The trouble started with a frontier war between land-hungry white settlers and Indians. When Governor William Berkeley refused to send help, frontiersmen rallied behind Bacon, a rich, young hot-blood who had recently arrived from England. When Bacon attacked friendly and hostile Indians alike, Berkeley declared him a rebel. Bacon then marched on Jamestown, captured it, and pillaged the estates of the pro-Berkeley elite.

It was civil war. Only it didn't last long. By the time an English force arrived to crush the revolt, Bacon lay dead of dysentery and his buckskin army of indentured servants, runaway slaves, and former servants had melted away.

Bacon's Rebellion led to tighter British control of the colony. It may also have hastened the movement toward a labor system based on black slavery. Some historians argue that Virginia planters, fearing another insurrection by former white servants, began to turn to Africa for laborers. Maybe so, but other more important factors were moving the colony toward a system of black bondage.

Planters were finding it more difficult to recruit white servants because of improving economic conditions back in England. At the same time, the price of Africans began to drop. And they became a safer investment as Virginia became a safer place, that is, a healthier place, to live. In 1650, there were only about 400 black slaves in Virginia. By 1700, Virginia had a well-developed slave system.

A New Civilization Emerging

By this time, the future character of both New England and the Chesapeake region had begun to take shape. One was a society of closely-knit towns made up of literate, improvement-oriented, free laborers. The other was a society of scattered plantations dependent on unfree labor, a growing proportion of it black.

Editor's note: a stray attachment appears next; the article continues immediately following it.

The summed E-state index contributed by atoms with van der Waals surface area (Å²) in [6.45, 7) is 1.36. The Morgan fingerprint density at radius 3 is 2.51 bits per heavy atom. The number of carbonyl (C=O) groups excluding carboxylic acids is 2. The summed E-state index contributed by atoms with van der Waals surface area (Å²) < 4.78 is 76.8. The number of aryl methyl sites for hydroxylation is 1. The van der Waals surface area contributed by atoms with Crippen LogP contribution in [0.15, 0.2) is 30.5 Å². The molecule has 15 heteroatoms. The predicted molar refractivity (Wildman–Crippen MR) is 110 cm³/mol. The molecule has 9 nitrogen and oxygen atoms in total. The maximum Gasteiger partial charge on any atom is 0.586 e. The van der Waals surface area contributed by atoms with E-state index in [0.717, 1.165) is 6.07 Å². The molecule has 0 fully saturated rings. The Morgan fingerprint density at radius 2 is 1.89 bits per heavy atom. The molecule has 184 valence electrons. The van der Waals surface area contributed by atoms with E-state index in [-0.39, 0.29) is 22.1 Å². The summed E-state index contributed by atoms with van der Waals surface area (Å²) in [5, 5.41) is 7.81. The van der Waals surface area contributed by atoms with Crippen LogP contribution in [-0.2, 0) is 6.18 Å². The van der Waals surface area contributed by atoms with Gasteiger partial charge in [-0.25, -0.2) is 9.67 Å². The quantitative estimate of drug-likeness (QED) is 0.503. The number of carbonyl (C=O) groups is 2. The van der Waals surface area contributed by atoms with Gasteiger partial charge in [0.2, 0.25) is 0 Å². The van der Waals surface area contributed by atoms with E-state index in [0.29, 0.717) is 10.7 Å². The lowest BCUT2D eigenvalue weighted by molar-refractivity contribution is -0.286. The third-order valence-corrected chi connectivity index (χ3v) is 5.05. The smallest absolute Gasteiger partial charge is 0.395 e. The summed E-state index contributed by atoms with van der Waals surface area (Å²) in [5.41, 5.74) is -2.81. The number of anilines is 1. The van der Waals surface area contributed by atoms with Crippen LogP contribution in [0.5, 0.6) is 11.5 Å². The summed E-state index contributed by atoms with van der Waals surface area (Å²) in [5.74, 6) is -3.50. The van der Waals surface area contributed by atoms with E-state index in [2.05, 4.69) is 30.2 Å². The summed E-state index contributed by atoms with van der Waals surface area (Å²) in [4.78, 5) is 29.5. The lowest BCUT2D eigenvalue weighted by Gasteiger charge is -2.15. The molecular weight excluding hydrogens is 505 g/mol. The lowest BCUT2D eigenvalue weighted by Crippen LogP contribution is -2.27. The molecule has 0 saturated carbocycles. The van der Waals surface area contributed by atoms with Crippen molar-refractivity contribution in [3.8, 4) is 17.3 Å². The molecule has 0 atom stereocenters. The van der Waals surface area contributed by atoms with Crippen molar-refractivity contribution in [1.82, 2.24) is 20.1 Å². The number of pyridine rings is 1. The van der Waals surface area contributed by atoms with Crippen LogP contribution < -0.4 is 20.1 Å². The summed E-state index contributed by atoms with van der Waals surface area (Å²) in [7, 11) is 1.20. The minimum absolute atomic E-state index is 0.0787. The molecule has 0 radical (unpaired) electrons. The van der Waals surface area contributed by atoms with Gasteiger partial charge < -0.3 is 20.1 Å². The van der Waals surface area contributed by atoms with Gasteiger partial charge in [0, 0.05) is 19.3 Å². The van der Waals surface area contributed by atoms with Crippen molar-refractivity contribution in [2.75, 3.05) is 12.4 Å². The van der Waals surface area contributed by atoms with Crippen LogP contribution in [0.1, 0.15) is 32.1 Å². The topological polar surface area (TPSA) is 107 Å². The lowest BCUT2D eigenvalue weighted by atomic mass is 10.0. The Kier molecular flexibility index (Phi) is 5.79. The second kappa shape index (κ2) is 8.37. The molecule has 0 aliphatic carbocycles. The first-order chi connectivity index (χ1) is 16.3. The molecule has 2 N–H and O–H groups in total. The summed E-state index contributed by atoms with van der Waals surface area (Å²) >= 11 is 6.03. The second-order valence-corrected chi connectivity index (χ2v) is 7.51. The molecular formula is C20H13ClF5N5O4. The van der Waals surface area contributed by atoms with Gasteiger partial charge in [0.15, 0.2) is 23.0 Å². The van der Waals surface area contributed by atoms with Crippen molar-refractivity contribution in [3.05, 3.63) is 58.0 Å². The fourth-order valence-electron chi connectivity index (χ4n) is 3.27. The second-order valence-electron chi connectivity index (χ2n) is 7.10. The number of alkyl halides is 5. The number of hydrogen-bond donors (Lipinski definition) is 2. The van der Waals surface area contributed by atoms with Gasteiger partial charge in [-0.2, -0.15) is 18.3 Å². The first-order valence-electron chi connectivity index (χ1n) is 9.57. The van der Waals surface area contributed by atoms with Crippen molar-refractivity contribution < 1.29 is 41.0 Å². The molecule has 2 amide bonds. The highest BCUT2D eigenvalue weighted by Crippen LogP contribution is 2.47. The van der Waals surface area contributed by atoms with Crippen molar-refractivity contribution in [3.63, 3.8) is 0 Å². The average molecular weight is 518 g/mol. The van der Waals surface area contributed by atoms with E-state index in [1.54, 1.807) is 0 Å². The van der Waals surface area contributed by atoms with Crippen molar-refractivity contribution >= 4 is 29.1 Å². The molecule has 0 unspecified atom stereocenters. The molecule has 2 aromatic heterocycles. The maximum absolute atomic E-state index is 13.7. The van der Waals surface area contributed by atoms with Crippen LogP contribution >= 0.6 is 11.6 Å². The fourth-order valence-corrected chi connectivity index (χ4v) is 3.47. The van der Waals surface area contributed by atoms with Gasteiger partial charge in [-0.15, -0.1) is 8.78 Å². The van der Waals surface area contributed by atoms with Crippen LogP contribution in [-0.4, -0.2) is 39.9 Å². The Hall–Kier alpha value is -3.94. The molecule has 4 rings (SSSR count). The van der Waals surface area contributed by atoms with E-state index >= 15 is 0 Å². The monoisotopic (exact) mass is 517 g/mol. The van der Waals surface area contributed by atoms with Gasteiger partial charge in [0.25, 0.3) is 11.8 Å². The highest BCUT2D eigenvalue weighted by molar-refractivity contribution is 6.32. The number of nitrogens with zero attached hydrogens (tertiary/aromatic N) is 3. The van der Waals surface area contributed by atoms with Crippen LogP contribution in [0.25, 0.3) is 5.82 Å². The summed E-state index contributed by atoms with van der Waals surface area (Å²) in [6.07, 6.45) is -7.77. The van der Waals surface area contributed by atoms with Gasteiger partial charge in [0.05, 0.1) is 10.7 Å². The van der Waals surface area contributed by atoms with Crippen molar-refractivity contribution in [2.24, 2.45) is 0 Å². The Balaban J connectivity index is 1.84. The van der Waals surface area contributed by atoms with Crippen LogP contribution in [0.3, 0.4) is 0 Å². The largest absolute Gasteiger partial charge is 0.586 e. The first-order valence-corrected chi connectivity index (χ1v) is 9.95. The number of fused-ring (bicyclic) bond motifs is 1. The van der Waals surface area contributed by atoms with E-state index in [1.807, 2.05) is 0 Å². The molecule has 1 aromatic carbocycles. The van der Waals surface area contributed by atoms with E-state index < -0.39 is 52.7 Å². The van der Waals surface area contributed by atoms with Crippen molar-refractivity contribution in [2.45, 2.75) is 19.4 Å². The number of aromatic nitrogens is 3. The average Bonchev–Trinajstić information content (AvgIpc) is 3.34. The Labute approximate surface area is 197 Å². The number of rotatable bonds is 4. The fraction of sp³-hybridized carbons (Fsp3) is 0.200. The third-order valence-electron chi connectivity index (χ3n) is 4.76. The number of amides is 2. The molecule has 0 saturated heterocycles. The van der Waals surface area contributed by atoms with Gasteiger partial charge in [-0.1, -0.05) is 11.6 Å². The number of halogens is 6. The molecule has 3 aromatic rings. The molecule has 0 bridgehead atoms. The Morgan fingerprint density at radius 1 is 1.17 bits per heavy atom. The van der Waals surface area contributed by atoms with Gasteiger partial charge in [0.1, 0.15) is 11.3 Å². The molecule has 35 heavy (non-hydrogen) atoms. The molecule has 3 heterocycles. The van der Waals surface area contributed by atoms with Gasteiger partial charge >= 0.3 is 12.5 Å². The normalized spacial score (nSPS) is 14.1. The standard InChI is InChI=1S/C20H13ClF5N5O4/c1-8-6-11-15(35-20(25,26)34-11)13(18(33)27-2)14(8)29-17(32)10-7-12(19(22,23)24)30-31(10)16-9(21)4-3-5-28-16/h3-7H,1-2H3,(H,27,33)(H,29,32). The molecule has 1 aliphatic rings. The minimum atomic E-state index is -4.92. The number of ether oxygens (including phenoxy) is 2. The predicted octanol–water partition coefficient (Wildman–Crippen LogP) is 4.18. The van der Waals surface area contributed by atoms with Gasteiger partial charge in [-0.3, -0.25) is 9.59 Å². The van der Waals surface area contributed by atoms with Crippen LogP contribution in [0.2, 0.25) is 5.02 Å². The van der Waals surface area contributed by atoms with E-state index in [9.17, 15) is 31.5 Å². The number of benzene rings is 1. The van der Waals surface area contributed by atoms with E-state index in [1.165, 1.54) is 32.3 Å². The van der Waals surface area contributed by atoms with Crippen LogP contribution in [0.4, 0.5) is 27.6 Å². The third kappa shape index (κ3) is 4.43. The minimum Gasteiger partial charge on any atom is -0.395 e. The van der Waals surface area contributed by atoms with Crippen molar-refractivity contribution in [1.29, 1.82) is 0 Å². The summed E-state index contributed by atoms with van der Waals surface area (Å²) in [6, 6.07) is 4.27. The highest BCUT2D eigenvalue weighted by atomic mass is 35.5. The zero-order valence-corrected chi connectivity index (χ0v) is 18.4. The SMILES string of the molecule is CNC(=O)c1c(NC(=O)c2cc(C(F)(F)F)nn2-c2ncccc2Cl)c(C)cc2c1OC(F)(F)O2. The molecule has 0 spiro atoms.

These regional differences between North and South would persist, and widen, long after the colonies came together as one nation. And eventually they would lead to a cataclysmic Civil War. Yet however great their differences, each region had begun to develop a number of distinctly American institutions, among them Virginia's plantation system and New England's system of town-centered government.

Geography, climate, and unique adaptations to a wilderness environment, along with 3,000 miles of ocean separating them from England, had begun to make the colonists Americans, often without their realizing it. As they developed a more mature society in the next century, colonists of wealth and stature began to more strongly emulate the ideas and fashions and architecture of British high society. Yet no matter how hard they tried to recreate English society in the New World, they were becoming a different people.

This portrait of Mrs. Elizabeth Frique and her baby Mary is, at its heart, a portrait of the Puritan prosperity in the late 17th century. Elizabeth Frique was the wife of a well-off lawyer and merchant in Boston. Here she is the model of the Puritan middle-class matron: pretty, but plain-faced, sitting stiffly, composed and somewhat remote.

She is dressed in her Sunday best, her elaborate Dutch lace collar and cuffs, pearl necklace, jet-bead bracelet. Her carved wooden chair is upholstered in rich pile fabric known as Turkeywork, which had to be imported into the colonies. In the first version of this portrait, Elizabeth Frique sat alone. Some time later, her daughter was born, and then painted in.

Together, the two epitomize sharp distinctions between New England and Virginia. Here was an orderly society, embracing women and children, a society centered on home and hearth -- the power of property and wealth now competing with the power of God.